November 17, 2014

Stephen King’s Ten Commandments of Writing

stephen king quotesI got a lot of feedback on Nathan Branford’s 10 Commandments I published a few weeks ago, so I wanted to share another collection. I picked Stephen King because there’s been a buzz about his book, On Writing: A Memoir of the Craft, in my PLN–even though it’s a good fourteen years old. When I went searching for his  ubiquitous Writer’s Ten Commandments, I found lots of lists, but each different. It became clear that he has so many great suggestions, trying to distill it to ten became a subjective decision.

What was universal was this #1 Commandment:

“If you don’t have time to read, you don’t have the time (or the tools) to write. Simple as that.”

Stephen King is another in a long list of ultimate writers who exhort would-be authors that the foundation of good writing is reading. I can’t tell you how often I’ve read that advice from the greats–so often in fact, it’s become more axiom than advice.

I counted sixty-seven ‘Top Ten Commandments” as I was researching this article. Here’s my list of his Top Ten:

  1. Humor is almost always anger with its make-up on.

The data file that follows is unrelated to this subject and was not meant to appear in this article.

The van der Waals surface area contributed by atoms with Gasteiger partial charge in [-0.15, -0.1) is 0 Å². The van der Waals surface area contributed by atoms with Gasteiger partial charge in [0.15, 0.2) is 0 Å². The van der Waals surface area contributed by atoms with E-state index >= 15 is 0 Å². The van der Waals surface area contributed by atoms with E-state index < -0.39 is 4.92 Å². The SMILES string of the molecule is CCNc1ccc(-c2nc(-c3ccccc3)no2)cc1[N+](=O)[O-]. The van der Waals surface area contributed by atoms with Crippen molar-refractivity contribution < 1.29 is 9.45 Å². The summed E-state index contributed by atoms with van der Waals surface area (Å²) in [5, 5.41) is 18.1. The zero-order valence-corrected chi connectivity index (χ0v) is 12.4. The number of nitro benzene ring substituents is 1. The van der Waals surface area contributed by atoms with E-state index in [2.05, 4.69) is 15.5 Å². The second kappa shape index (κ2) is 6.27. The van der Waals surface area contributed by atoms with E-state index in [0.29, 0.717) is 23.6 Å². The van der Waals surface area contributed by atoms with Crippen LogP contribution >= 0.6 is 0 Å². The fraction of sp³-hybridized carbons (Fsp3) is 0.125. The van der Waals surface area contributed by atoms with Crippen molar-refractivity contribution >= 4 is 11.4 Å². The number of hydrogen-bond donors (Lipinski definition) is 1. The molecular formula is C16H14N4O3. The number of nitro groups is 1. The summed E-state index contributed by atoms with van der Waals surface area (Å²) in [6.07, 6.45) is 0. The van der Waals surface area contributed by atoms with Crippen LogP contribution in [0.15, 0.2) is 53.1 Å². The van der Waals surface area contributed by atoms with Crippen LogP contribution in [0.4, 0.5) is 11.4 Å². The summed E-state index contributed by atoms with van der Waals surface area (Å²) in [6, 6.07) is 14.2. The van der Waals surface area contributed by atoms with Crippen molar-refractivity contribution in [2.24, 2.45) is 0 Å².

2. Write every day.
  3. Find your space.
  4. Write the truth.
  5. Don’t plot.
  6. Practice.
  7. Practice describing.stephen king quotes
  8. Practice showing — not telling — through the use of real dialogue.
  9. Good fiction always begins with story and progresses to theme.
  10. Constant reading will pull you into a place where you can write eagerly and without self consciousness. It also offers you a constantly growing knowledge of what has been done and what hasn’t; what is trite and what is fresh, what works and what just lies there dying on the page.

Read a list of fifty-six King Commandments here. For favorite King quotes, visit this Goodreads list (you must be a member of Goodreads to view it, but you should join that penultimate writer’s community anyway).

More Ten Commandments:

Ten Commandments from Richard Bausch

Henry Miller’s Ten Commandments of Writing

The 10 Commandments of Fiction Writing

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Jacqui Murray is the author of the popular Building a Midshipman, the story of her daughter’s journey from high school to United States Naval Academy. She is the author/editor of dozens of books on integrating tech into education, webmaster for six blogs, an Amazon Vine Voice book reviewer, a columnist for and TeachHUB, Editorial Review Board member for Journal for Computing Teachers, monthly contributor to Today’s Author and a freelance journalist on tech ed topics. You can find her book at her publisher’s website, Structured Learning.